Paying For Health Care In America

I wanted to share a project that I have been working on with my friends at the Kettering Foundation and the National Issues Forums. I’m quite excited about it.

It’s a new issue book called Paying For Health Care in America: How Can We Make It More Affordable? I’ve finished the “issue brief” and am now working on a larger “issue book.” The 12-page brief is available for free download here. The issue book (which will be slightly larger and have more research and quotes and such) will be sold for a nominal fee.

Like all National Issues Forums issue guides, this one looks at a difficult public problem from three different perspectives, or “approaches.” The guide is meant to be the core of a small-group discussion where participants wrestle with the choices and trade-offs embedded in the issue, and come to their own view of how we ought to proceed as a nation. The book does not advocate for any one choice.

Here’s a recap of this particular guide:

Forty-seven million Americans lack health insurance while costs continue to spiral out of control for those who do have coverage. The nation spends more than any other country on health care, but many are still dissatisfied with what we have to show for it. Now it is time to face the difficult choices needed to make the U.S. health-care system function properly.

Approach #1: Focus on Personal Choice and Responsibility

There is neither enough individual choice nor enough personal responsibility when it comes to health-care coverage. The real costs are hidden because it always looks like someone else is paying. We need to place individuals more in charge of their health-spending decisions; this will create incentives to reduce spending and improve service.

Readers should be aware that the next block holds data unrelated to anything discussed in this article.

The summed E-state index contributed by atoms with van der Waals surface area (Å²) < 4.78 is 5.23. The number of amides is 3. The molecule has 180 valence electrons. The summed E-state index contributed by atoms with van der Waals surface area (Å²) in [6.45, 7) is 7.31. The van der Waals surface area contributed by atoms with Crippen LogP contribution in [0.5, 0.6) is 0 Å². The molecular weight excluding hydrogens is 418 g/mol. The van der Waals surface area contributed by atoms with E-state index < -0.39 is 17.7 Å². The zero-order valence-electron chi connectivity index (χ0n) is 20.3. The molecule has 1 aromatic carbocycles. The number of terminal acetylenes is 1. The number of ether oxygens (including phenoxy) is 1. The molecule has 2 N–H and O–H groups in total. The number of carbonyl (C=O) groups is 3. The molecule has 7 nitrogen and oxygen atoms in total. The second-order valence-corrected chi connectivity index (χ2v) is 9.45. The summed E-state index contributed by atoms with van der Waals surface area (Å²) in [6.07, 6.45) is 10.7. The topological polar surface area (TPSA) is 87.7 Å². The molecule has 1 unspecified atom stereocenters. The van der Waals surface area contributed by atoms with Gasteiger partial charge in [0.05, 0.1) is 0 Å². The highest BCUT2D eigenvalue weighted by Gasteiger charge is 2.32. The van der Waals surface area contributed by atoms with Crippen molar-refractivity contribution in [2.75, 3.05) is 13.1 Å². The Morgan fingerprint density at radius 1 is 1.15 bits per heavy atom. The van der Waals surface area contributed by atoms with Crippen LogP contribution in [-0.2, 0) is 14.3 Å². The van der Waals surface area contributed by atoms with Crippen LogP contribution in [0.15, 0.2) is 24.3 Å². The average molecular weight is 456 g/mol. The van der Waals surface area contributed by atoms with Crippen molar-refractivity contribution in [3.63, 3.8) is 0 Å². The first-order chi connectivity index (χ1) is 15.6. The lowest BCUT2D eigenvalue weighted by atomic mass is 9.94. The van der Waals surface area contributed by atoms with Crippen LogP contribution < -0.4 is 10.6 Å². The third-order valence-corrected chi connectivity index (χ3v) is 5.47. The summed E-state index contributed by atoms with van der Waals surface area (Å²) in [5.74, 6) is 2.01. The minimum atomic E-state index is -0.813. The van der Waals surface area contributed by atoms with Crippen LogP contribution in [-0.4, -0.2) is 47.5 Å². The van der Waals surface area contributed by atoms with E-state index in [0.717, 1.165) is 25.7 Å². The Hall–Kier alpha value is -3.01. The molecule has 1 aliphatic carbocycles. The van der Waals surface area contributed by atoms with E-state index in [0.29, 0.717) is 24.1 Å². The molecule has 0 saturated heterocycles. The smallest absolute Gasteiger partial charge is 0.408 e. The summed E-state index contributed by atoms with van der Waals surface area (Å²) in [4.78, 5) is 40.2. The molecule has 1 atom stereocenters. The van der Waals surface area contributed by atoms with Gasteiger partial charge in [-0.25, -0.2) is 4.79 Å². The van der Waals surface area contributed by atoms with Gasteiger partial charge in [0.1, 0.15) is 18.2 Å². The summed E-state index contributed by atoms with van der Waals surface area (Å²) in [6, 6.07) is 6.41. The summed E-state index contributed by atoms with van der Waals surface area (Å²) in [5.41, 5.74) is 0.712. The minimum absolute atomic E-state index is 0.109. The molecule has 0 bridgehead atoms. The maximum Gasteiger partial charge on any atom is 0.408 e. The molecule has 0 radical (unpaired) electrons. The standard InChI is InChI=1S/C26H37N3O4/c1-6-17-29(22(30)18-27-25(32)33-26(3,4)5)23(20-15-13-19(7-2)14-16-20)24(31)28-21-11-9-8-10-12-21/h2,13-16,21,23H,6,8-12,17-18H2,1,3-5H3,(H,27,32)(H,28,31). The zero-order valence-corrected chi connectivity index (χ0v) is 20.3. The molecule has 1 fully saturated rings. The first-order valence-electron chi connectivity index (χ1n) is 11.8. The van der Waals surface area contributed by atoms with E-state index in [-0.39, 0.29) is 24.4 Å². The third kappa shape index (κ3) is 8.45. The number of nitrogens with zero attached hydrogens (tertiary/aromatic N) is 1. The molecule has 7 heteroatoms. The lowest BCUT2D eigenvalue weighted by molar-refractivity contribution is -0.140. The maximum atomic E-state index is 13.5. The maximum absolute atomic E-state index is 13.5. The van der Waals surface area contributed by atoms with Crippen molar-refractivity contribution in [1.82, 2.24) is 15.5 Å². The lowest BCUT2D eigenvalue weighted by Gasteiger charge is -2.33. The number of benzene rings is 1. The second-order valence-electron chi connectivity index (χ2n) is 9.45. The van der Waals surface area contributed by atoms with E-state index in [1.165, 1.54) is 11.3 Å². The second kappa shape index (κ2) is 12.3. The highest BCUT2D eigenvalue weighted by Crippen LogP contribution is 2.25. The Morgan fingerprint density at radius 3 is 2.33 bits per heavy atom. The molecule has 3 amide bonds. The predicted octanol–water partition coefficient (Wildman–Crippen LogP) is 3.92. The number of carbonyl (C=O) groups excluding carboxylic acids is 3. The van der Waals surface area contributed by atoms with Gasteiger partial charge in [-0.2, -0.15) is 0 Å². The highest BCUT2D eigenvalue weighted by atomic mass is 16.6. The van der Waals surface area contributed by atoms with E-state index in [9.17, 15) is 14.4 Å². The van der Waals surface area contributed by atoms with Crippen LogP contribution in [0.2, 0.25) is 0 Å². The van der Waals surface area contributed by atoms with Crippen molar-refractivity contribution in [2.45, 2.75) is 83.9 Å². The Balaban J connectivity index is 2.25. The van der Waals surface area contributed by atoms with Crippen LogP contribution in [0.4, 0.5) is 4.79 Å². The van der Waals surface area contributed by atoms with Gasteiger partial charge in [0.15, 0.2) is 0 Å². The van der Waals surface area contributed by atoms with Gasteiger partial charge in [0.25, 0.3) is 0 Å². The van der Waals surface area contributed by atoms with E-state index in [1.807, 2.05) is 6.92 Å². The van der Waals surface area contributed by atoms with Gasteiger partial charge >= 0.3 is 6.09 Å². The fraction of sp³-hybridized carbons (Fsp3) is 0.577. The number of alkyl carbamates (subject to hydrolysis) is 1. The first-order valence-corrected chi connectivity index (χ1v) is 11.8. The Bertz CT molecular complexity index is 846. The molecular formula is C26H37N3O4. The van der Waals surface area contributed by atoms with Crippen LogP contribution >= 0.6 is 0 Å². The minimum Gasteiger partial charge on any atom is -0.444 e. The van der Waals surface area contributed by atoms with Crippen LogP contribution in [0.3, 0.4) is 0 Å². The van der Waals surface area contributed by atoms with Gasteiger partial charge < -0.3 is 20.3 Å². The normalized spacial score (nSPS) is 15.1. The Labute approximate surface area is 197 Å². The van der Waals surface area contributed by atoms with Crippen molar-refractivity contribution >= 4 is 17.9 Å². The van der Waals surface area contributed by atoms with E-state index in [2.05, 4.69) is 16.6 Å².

Approach #2: Provide Coverage as a Right for all Americans

It is an outrage that, in the wealthiest nation on the planet, more than 15 percent of us lack health insurance. We are all in this together, as a society. We rely on government to protect us from fire and crime and to provide education; it should ensure our health too. We need to provide health-care coverage as a right to all Americans, not just those who can afford it.

Approach #3: Build on What is Working

The U.S. health-care system is facing real problems right now– and there are real solutions available right now. Holding out for a “perfect” answer is not reasonable. We can institute a modest set of reforms right away, which will bring real strides in increasing health insurance coverage and reducing costs.

Watch for an announcement of the full issue book, which should be available later in the spring.

Published by

Brad Rourke

Executive editor of issue guides and program officer at the Kettering Foundation.

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